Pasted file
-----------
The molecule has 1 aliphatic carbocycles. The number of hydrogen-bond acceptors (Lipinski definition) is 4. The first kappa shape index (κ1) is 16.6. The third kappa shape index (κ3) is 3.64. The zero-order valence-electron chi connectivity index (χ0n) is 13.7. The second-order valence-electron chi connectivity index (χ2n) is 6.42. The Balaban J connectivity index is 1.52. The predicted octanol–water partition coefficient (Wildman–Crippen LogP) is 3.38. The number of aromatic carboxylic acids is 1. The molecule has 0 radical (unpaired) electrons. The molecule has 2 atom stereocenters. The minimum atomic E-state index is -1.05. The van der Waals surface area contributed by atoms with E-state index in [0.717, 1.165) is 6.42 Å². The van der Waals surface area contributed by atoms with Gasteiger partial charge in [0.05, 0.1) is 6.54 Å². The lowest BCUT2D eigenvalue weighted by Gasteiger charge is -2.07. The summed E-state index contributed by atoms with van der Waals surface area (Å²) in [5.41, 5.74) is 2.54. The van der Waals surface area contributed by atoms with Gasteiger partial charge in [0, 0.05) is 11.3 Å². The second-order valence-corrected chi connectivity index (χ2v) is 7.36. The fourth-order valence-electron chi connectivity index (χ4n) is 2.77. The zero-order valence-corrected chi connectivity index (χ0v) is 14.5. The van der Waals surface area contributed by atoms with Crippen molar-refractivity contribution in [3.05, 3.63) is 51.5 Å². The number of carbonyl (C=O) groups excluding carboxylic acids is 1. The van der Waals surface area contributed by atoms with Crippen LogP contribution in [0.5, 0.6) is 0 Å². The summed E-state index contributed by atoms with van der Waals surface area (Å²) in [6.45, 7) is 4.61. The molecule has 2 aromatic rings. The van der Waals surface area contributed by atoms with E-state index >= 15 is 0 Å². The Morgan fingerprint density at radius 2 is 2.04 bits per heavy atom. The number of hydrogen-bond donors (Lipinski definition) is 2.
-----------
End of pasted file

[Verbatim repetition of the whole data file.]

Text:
The molecule has 1 aliphatic carbocycles. The number of hydrogen-bond acceptors (Lipinski definition) is 4. The first kappa shape index (κ1) is 16.6. The third kappa shape index (κ3) is 3.64. The zero-order valence-electron chi connectivity index (χ0n) is 13.7. The second-order valence-electron chi connectivity index (χ2n) is 6.42. The Balaban J connectivity index is 1.52. The predicted octanol–water partition coefficient (Wildman–Crippen LogP) is 3.38. The number of aromatic carboxylic acids is 1. The molecule has 0 radical (unpaired) electrons. The molecule has 2 atom stereocenters. The minimum atomic E-state index is -1.05. The van der Waals surface area contributed by atoms with E-state index in [0.717, 1.165) is 6.42 Å². The van der Waals surface area contributed by atoms with Gasteiger partial charge in [0.05, 0.1) is 6.54 Å². The lowest BCUT2D eigenvalue weighted by Gasteiger charge is -2.07. The summed E-state index contributed by atoms with van der Waals surface area (Å²) in [5.41, 5.74) is 2.54. The van der Waals surface area contributed by atoms with Gasteiger partial charge in [0, 0.05) is 11.3 Å². The second-order valence-corrected chi connectivity index (χ2v) is 7.36. The fourth-order valence-electron chi connectivity index (χ4n) is 2.77. The zero-order valence-corrected chi connectivity index (χ0v) is 14.5. The van der Waals surface area contributed by atoms with Crippen molar-refractivity contribution in [3.05, 3.63) is 51.5 Å². The number of carbonyl (C=O) groups excluding carboxylic acids is 1. The van der Waals surface area contributed by atoms with Crippen LogP contribution in [0.5, 0.6) is 0 Å². The summed E-state index contributed by atoms with van der Waals surface area (Å²) in [6.45, 7) is 4.61. The molecule has 2 aromatic rings. The van der Waals surface area contributed by atoms with E-state index >= 15 is 0 Å². The Morgan fingerprint density at radius 2 is 2.04 bits per heavy atom. The number of hydrogen-bond donors (Lipinski definition) is 2.